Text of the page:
- Over 55 per cent of the slaves were taken to Brazil and Spanish South America.
- About 35 per cent were taken to the West Indies
- Less than 5 per cent of slaves were sold in North America.
The death rate of the slaves was horrific.
- Unknown millions died in Africa before they even made it to the ships.
- It has been estimated that perhaps a fifth of the slaves died on the Middle Passage across the Atlantic.
- In the Americas, the death rate amongst the slaves was also very high. Some historians suggest that the death rate in the ‘seasoning camps’ was up to 50%.
The African slaves took with them their religion, traditions, cooking, clothes, music and dance. These had a huge effect on the Americas leading to voodoo in the West Indies, the Creole language in Haiti, blues music in the southern United States and many other influences.
Many historians think that white supremacist racism grew in the United States and Europe because the slave under-class in the West Indies and America were all black Africans.
The slave trade ruined Africa because of the constant wars and the loss of millions of strong, young people. Africa fell behind the rest of the world. Some historians think that this is why Africa was colonised by European countries in the 19th century.
The African historian Joseph Inikori (1987) suggested that the slave trade allowed the Industrial Revolution to happen.
- British industry benefited by supplying the factory made goods in exchange for slaves.
- Profits made in the slave trade provided money for investment in British industry.
After Britain abolished the slave trade in 1807, the British navy ‘West Africa Squadron’ patrolled the Atlantic Ocean trying to stop the slave trade. The British also signed anti-slavery treaties with many African rulers.
For many years, historians presented an account of the slave trade from a British point of view. They portrayed it as cruel and evil, and that the British realised it was morally wrong. Led by Wilberforce, they abolished it and then spent the rest of the 19th century trying to stamp it out.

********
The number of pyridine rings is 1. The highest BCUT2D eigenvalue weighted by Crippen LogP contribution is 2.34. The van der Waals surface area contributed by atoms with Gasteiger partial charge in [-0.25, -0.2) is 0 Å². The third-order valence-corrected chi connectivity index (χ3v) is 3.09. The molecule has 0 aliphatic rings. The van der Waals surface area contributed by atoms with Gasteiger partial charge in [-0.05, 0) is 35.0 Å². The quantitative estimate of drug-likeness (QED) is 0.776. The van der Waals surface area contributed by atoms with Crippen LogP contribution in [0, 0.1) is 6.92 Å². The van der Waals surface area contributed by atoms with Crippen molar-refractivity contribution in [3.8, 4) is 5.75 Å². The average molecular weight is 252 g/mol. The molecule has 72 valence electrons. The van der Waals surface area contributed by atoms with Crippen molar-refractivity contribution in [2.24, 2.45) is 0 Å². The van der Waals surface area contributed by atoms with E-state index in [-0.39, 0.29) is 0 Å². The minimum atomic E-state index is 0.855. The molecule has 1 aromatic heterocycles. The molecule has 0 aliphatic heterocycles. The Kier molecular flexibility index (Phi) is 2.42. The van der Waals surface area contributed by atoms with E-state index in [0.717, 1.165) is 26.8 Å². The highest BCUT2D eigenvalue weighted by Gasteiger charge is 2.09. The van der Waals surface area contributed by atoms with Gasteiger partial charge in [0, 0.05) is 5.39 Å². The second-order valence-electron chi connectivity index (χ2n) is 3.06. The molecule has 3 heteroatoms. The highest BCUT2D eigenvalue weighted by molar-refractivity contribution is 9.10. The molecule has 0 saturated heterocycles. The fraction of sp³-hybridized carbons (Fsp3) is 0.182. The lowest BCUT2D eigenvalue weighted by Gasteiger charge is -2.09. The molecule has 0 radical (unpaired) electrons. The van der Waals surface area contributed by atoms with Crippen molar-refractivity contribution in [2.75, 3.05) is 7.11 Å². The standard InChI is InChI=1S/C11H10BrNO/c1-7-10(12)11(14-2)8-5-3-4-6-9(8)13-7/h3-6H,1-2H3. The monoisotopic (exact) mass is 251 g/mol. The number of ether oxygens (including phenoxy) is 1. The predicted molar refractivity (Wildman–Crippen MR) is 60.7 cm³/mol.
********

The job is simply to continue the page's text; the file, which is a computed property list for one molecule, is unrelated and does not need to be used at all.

In 1944, Eric Williams, a historian who later became Prime Minister of Trinidad, showed that the slave trade hadn’t been making as much money in the years before abolition. He argued this was the reason it was abolished.
Recently, historians have shown that black Britons and women played significant parts in the Abolition campaign. Historians have also shown the importance of James Stephen’s bill of 1806. In effect, Parliament only abolished the slave trade when it had all-but-collapsed anyway.
The 1960s and 1970s saw other challenges to the traditional interpretation. Historians realised that much of the information about the Middle Passage came from Abolitionist propaganda and was not really to be trusted.
Other historians began to draw attention to the role of the African rulers in the slave trade – when the British abolished the slave trade in 1807, the King of Bonny in Nigeria wrote to Parliament to complain.
Despite the changes in historians’ view, most people still think of the slave trade in the traditional way. Alex Haley’s book, Roots, which was made into a hugely popular mini-series in 1977, portrays most people’s traditional interpretation of the slave trade.
And when, on the bi-centenary of Abolition, the film Amazing Grace (2007) was brought out, it focused almost wholly on the work of Wilberforce. The only black Briton portrayed in the film was Olaudah Equiano, and he spoke only one line.
A moral and political issue
The slave trade is not just a historical topic – it is a current political issue.
In 2006, British Prime Minister Tony Blair expressed “deep sorrow and regret” for the slave trade. Many people said he had not gone far enough, and that Britain should pay compensation to African nations for the slave trade.
Short clip from Roots – ‘Middle Passage’
American documentary on Slave Trade
American documentary on Slave Trade